Homeless memorial service offers a prayer for the forgotten

Alan Jones at the Homeless memorial service. Photo: Alphonsus Fok

Alan Jones considers himself “one of the lucky ones.”

On the streets from age 18, Alan has battled long winter nights since 1997 and is a regular at Vinnies Vans. He was recently assisted to move into a two-bedroom apartment in Redfern.

“My situation is by no means unique. For years many of my friends across the city have been troubled by homelessness and for a lot of them, the situation doesn’t look like improving,” he said.

Alan braved the cold with over 100 Sydneysiders at Martin Place for the Homeless Persons’ Memorial Service, held on the 21 June winter solstice to honour those who have died homeless, on the streets or in unstable housing.

The memorial, now in its fourth year, is supported by community organisations and charities, including the Archdiocese of Sydney’s Justice and Peace Office, the End Street Sleeping Collaboration, Catholic Cemeteries and Crematoria, and the St Vincent de Paul Society.

“We’re here tonight to love them, to know them, and to mourn them. Maybe their names aren’t known to all of us, but we are a people of faith,” said Fr Peter Smith in his opening blessing.

“We know that God holds each one of them in the palm of his hand, that he knows each one of them by name, and loves each one of them.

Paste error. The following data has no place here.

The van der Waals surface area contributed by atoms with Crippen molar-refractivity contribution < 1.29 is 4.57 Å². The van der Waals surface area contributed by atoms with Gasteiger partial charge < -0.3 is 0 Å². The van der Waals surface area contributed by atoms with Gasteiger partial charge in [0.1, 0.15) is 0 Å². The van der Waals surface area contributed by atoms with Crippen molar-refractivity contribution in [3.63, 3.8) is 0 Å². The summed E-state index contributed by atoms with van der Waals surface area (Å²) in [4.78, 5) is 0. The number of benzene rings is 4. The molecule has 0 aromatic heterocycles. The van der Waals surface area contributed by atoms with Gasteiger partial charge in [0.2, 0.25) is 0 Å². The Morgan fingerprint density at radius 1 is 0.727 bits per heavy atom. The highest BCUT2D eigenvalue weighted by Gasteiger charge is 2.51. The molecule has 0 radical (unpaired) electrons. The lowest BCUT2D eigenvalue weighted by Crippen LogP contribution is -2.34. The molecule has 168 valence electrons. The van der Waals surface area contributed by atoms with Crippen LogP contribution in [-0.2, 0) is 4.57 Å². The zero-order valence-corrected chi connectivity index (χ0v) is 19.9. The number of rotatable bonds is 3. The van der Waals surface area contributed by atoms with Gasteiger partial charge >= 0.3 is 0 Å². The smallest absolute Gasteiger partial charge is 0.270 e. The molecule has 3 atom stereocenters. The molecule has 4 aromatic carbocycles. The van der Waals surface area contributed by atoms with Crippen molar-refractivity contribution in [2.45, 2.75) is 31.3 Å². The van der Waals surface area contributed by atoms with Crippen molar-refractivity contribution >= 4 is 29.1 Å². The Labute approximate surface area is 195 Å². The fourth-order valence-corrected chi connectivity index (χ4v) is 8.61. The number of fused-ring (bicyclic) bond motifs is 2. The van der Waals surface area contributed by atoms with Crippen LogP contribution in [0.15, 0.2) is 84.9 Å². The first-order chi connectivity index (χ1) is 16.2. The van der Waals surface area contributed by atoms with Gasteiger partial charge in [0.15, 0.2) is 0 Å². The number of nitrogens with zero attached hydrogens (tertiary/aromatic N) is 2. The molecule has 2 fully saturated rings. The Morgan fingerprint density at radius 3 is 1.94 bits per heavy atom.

“Our city will never be the great place that it can be until we all reach out to those who are struggling, who are on the margins, those who find life most difficult.”

homeless memorial service - The Catholic Weekly
Bishop Terence Brady and Catholic Cemeteries’ Patricia Thomas. Photo: Alphonsus Fok

Nearly 50 names read by Bishop Terence Brady and Catholic Cemeteries’ Patricia Thomas echoed in the Martin Place amphitheatre—with many more unidentified. Music by the Sydney Street Choir and acapella community choir the Honeybees gave an uplifting conclusion to the otherwise sombre service.

Vinnies food van volunteers Michael Wewege, Annmaree Butler, Jo Kenderes, Stephanie Pantazis and Tania Chahoud served hot meals and drinks prepared earlier in the day by family educator Janine Hannigan and parents from St Francis Xavier Primary School in Ashbury.

“Together everyone’s made sure there was enough food for everybody doing it tough tonight,” NSW manager of Vinnies Vans Josie Charbel told The Catholic Weekly.

The PAYCE Foundation estimates that 140 people die in NSW each year while homeless. Of more than 120,000 homeless people in Australia, one out of seven are children.

NSW Minister for Housing Rose Jackson, who also attended the Vinnies CEO sleepout the night before, told the crowd the death of citizens to homelessness “diminishes us all and is a grief to us.”

“They may not have had a fancy funeral or a big memorial service or their name up in lights when they passed, but that doesn’t mean that they were any less significant,” she said.

“We recommit ourselves to recognising their names, recognising their stories, understanding that it isn’t a personal failure to experience homelessness.

“That is a system failure, it’s a policy failure, and those things are in our control.”

Bishop Brady told The Catholic Weekly the night was an “important” and “necessary” event not too far from the lines of makeshift beds near Martin Place train station, where many people resort to braving the cold nights.

“We are way beyond just cost of living. It’s all just blown out of proportion,” he said.

“Put simply, I don’t know how people can be expected to get by these days. This memorial certainly puts that into perspective.”

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